Strategies and ways to more efficient, inclusive and environmentally friendly cities - Connective Cities Dialogue Event in Bremen
Major cities around the world are affected by the impact of motorised traffic, both in terms of space requirements (traffic jams, parking) and impacts such as traffic safety problems, unequal access to mobility opportunities, air pollution and greenhouse gas emissions. The consequences will be felt most strongly in urban areas affected by rapid urbanisation and urban growth, as can be found in many Asian, African and Latin American countries.
The international exchange platform Connective Cities and its initiators, the Deutsche Gesellschaft für Internationale Zusammenarbeit (GIZ) GmbH, the German Association of Cities and Engagement Global / Service Agency Communities in One World, organized a Dialogue Event on “Sustainable urban mobility: strategies and pathways towards more efficient, inclusive and environmentally sustainable cities” from 19 to 21 June 2017 in Bremen, Germany to specifically look into good practices, challenges and solutions to this crucial topic.
The event was hosted by the Bremen University of Applied Sciences (Hochschule Bremen) and it was organized in cooperation with the Free Hanseatic City of Bremen which shared its own experience in sustainable urban mobility projects through targeted study visits including e-mobility public transport as well as cycling and climate resilient infrastructure.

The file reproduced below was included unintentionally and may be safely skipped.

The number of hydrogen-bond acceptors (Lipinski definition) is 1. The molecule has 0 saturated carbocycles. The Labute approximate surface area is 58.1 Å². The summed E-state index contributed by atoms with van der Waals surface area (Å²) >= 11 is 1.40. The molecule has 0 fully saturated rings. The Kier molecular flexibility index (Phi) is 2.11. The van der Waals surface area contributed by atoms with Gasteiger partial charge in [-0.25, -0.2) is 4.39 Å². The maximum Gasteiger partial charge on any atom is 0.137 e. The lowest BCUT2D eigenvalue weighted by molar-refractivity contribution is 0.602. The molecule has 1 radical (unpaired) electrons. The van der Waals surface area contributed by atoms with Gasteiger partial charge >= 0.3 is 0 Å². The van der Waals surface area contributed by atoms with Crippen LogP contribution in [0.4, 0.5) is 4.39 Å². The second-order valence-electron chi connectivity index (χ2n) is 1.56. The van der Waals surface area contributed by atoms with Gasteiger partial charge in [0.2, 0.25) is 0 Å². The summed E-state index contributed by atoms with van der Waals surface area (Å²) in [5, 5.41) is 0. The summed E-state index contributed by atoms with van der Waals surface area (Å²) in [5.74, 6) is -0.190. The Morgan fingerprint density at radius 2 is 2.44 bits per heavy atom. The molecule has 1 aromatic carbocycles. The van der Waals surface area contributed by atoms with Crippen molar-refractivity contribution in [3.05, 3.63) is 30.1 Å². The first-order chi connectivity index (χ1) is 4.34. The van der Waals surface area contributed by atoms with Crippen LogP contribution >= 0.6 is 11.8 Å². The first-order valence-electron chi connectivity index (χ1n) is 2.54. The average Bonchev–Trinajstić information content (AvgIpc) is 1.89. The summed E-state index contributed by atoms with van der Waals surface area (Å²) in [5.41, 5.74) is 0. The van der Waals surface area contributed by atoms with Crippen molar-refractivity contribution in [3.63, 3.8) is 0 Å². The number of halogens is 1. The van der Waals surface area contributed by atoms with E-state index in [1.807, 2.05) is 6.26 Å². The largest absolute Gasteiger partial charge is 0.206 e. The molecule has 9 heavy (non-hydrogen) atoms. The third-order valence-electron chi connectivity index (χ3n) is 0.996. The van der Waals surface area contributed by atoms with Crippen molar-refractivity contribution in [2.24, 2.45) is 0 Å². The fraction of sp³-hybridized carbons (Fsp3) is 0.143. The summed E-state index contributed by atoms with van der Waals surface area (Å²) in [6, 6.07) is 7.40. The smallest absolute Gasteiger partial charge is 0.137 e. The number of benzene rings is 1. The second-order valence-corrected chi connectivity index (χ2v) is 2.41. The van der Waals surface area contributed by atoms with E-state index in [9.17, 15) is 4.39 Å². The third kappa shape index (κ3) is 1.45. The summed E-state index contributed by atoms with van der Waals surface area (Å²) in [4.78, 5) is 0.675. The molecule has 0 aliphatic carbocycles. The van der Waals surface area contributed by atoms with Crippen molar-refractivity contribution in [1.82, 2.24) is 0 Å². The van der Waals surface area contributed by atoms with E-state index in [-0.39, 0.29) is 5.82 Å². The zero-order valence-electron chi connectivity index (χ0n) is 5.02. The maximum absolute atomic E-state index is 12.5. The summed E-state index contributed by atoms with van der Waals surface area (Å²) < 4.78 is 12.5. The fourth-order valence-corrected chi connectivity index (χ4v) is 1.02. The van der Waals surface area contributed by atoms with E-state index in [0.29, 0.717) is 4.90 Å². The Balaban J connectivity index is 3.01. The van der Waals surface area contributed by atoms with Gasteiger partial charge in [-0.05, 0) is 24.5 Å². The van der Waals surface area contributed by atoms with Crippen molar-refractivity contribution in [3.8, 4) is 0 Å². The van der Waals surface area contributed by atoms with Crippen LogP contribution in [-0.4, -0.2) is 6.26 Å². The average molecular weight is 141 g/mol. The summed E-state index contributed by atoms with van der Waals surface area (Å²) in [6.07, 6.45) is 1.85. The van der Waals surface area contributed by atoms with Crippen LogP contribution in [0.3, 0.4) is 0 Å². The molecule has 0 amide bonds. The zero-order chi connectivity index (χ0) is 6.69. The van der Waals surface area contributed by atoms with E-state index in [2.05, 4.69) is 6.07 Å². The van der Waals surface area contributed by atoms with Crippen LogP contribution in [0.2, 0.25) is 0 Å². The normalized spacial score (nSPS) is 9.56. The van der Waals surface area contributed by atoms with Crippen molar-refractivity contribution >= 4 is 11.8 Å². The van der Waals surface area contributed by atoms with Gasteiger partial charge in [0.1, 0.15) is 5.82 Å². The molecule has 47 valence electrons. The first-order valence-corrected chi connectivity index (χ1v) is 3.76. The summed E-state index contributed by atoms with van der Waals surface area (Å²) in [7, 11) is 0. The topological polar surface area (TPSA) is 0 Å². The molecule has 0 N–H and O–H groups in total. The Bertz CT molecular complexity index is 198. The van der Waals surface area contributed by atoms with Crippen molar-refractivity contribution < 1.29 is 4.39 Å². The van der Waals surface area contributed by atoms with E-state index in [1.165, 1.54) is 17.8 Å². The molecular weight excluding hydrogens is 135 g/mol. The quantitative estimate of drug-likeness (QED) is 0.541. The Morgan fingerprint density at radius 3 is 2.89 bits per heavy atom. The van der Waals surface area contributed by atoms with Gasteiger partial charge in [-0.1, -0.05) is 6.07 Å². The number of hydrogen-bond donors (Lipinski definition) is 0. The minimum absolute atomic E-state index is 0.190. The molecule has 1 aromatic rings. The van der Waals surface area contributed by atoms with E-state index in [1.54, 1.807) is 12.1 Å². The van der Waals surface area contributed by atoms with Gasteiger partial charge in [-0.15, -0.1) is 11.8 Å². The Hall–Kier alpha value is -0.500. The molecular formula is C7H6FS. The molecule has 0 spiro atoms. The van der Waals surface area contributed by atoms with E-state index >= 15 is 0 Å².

The dialogue event gathered German and international municipal actors with first-hand experience in urban mobility projects, including representatives of municipalities, municipal companies, regional associations as well as representatives from civil society, national ministries, academia and business active in municipal projects in this thematic area. Urban practitioners from Germany, Brazil, Lithuania, Macedonia, Namibia, South Africa and Thailand joined together to present their good practices but also to share their challenges and discuss viable practical solutions for their local needs.
This article was originally published by Connective Cities.
Photo: Connective Cities